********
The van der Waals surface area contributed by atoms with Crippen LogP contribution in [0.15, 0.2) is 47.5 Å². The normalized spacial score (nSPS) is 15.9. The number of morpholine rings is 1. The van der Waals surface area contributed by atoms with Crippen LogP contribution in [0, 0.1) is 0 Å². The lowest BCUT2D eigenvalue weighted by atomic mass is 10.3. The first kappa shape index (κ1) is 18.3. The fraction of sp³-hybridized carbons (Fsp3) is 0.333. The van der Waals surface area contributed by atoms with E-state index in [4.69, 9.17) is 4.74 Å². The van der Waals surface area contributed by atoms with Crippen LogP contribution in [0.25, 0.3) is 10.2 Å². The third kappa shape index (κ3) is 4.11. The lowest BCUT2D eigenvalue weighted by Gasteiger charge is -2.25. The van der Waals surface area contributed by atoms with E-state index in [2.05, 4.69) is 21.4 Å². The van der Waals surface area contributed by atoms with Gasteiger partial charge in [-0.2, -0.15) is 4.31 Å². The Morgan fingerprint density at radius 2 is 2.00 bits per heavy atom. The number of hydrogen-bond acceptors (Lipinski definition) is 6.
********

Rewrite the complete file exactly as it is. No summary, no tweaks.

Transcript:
The van der Waals surface area contributed by atoms with Crippen LogP contribution in [0.15, 0.2) is 47.5 Å². The normalized spacial score (nSPS) is 15.9. The number of morpholine rings is 1. The van der Waals surface area contributed by atoms with Crippen LogP contribution in [0, 0.1) is 0 Å². The lowest BCUT2D eigenvalue weighted by atomic mass is 10.3. The first kappa shape index (κ1) is 18.3. The fraction of sp³-hybridized carbons (Fsp3) is 0.333. The van der Waals surface area contributed by atoms with E-state index in [4.69, 9.17) is 4.74 Å². The van der Waals surface area contributed by atoms with Crippen LogP contribution in [0.25, 0.3) is 10.2 Å². The third kappa shape index (κ3) is 4.11. The lowest BCUT2D eigenvalue weighted by Gasteiger charge is -2.25. The van der Waals surface area contributed by atoms with E-state index in [2.05, 4.69) is 21.4 Å². The van der Waals surface area contributed by atoms with Gasteiger partial charge in [-0.2, -0.15) is 4.31 Å². The Morgan fingerprint density at radius 2 is 2.00 bits per heavy atom. The number of hydrogen-bond acceptors (Lipinski definition) is 6.